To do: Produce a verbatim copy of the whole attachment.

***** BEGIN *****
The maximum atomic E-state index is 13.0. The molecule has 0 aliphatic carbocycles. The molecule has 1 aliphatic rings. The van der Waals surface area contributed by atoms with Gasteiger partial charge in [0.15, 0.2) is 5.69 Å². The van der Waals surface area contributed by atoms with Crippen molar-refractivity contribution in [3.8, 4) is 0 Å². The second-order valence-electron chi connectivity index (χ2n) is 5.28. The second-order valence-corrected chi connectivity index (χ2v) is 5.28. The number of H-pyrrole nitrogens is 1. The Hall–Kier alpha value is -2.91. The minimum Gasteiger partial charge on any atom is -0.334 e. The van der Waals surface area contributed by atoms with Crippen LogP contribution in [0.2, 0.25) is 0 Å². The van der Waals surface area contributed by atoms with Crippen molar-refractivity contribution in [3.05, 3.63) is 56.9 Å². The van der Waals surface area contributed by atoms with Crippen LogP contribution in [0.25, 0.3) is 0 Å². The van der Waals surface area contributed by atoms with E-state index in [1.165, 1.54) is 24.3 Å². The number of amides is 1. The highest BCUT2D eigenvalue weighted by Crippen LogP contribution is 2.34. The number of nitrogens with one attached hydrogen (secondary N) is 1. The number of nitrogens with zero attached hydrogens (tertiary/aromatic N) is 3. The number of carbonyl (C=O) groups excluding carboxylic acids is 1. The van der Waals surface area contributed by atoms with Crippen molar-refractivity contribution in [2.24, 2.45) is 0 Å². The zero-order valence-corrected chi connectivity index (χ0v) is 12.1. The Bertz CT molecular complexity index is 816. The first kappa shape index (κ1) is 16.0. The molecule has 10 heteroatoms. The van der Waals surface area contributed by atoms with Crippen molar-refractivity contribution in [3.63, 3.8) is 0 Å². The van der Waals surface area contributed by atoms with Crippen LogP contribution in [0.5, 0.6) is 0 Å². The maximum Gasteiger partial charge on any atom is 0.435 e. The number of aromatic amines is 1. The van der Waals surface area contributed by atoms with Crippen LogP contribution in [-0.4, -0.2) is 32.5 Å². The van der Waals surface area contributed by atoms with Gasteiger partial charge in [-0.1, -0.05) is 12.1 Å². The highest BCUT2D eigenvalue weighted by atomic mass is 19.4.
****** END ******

The maximum atomic E-state index is 13.0. The molecule has 0 aliphatic carbocycles. The molecule has 1 aliphatic rings. The van der Waals surface area contributed by atoms with Gasteiger partial charge in [0.15, 0.2) is 5.69 Å². The van der Waals surface area contributed by atoms with Crippen molar-refractivity contribution in [3.8, 4) is 0 Å². The second-order valence-electron chi connectivity index (χ2n) is 5.28. The second-order valence-corrected chi connectivity index (χ2v) is 5.28. The number of H-pyrrole nitrogens is 1. The Hall–Kier alpha value is -2.91. The minimum Gasteiger partial charge on any atom is -0.334 e. The van der Waals surface area contributed by atoms with Crippen LogP contribution in [0.2, 0.25) is 0 Å². The van der Waals surface area contributed by atoms with Crippen molar-refractivity contribution in [3.05, 3.63) is 56.9 Å². The van der Waals surface area contributed by atoms with Crippen LogP contribution in [0.25, 0.3) is 0 Å². The van der Waals surface area contributed by atoms with E-state index in [1.165, 1.54) is 24.3 Å². The number of amides is 1. The highest BCUT2D eigenvalue weighted by Crippen LogP contribution is 2.34. The number of nitrogens with one attached hydrogen (secondary N) is 1. The number of nitrogens with zero attached hydrogens (tertiary/aromatic N) is 3. The number of carbonyl (C=O) groups excluding carboxylic acids is 1. The van der Waals surface area contributed by atoms with Crippen molar-refractivity contribution in [2.24, 2.45) is 0 Å². The zero-order valence-corrected chi connectivity index (χ0v) is 12.1. The Bertz CT molecular complexity index is 816. The first kappa shape index (κ1) is 16.0. The molecule has 10 heteroatoms. The van der Waals surface area contributed by atoms with Crippen molar-refractivity contribution in [3.63, 3.8) is 0 Å². The van der Waals surface area contributed by atoms with Crippen LogP contribution in [0.5, 0.6) is 0 Å². The maximum Gasteiger partial charge on any atom is 0.435 e. The number of aromatic amines is 1. The van der Waals surface area contributed by atoms with Crippen LogP contribution in [-0.4, -0.2) is 32.5 Å². The van der Waals surface area contributed by atoms with Gasteiger partial charge in [-0.1, -0.05) is 12.1 Å². The highest BCUT2D eigenvalue weighted by atomic mass is 19.4.